Updated: Nov 23, 2021
It has been a lovely but very busy Fall season, during which I’ve given several invited talks on the topic of surgical ergonomics. Although the specific audience and focus of each talk has been different, a common theme has emerged. I’ve noticed that every time the subject of taking breaks during surgery is brought up, there is skepticism and maybe even a bit of worry.
Why is that? Surgeons have long been seen as the toughest of medical specialists, putting their personal needs aside to focus on the needs of their patients, forgoing eating, drinking and other bodily functions during long cases. Many of us trained while being told “Eat when you can, sleep when you can.” This can seem odd to an outsider but is often worn as a badge of honor.
Another common refrain I recall from early days of taking call was “You can call for help but it’s a sign of weakness”. This explains why surgeons who are having pain and other manifestations of work-related musculoskeletal diseases (WRMSD) don’t report their symptoms or seek help for them. This surgical “culture” is very ingrained and is probably the reason I’m often asked if I’ve experienced pushback (from OR administration etc.) for taking breaks and/or doing stretches in the OR.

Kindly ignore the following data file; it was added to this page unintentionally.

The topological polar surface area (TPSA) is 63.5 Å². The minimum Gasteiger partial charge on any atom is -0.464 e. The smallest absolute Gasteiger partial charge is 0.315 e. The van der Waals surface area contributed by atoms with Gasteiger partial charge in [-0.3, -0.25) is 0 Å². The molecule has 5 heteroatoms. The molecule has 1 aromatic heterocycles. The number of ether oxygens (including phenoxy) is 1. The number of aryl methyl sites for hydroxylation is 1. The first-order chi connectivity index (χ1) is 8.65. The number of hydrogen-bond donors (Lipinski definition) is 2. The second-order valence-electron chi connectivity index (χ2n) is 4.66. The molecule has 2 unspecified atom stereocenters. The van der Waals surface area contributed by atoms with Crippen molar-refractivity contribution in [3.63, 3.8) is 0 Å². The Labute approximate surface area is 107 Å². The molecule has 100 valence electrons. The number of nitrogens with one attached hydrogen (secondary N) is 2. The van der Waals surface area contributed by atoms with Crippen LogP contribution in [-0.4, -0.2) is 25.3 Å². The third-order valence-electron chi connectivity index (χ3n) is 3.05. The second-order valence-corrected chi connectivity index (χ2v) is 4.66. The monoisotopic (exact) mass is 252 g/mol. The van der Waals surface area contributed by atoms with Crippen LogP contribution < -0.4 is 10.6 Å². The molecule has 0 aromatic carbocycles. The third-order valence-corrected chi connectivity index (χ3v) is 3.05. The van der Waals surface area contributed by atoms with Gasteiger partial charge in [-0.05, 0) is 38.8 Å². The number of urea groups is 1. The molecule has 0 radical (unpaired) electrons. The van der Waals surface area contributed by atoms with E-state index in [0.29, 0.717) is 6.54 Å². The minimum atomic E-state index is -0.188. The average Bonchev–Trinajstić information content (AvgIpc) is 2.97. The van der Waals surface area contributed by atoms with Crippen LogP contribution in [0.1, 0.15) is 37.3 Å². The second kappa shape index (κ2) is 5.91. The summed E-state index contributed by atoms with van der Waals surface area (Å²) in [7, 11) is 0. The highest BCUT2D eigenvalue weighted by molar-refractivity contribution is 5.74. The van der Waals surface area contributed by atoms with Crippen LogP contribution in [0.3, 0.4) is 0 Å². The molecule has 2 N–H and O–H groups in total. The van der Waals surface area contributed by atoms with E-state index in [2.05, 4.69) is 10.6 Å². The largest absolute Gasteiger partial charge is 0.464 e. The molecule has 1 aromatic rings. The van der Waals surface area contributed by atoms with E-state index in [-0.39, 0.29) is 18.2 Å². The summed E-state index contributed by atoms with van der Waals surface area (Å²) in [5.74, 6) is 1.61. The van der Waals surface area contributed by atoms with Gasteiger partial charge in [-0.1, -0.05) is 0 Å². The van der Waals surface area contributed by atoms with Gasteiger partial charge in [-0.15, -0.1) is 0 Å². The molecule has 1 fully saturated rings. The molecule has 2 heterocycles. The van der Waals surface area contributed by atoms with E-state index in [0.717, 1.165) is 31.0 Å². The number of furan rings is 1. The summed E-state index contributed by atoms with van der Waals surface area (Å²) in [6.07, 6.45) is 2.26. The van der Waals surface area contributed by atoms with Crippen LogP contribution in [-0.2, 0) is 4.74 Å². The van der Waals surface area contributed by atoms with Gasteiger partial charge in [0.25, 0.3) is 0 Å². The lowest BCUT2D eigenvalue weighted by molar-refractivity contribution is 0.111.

Scheduled breaks are a well-recognized administrative control measure to reduce WRMSD, as shown here. If we are to truly embrace ergonomics in the OR, it goes without saying that we will have to abandon our old ways of thinking about ourselves and our profession. We need to look at ways to introduce breaks (and stretches) into our workdays. I would submit that the “pushback” is largely within our brains and the way we have been conditioned to think. In fact, the existing data shows that taking breaks does not change (and may also improve) mental focus and actually does not increase surgery duration. Our teams would rather have us in our best form and not continue to model or perpetuate the culture in which we were raised.
Let’s be like Nike and “just do it” when it comes to taking breaks in the OR. We owe it to our future selves, our current trainees and also to our patients.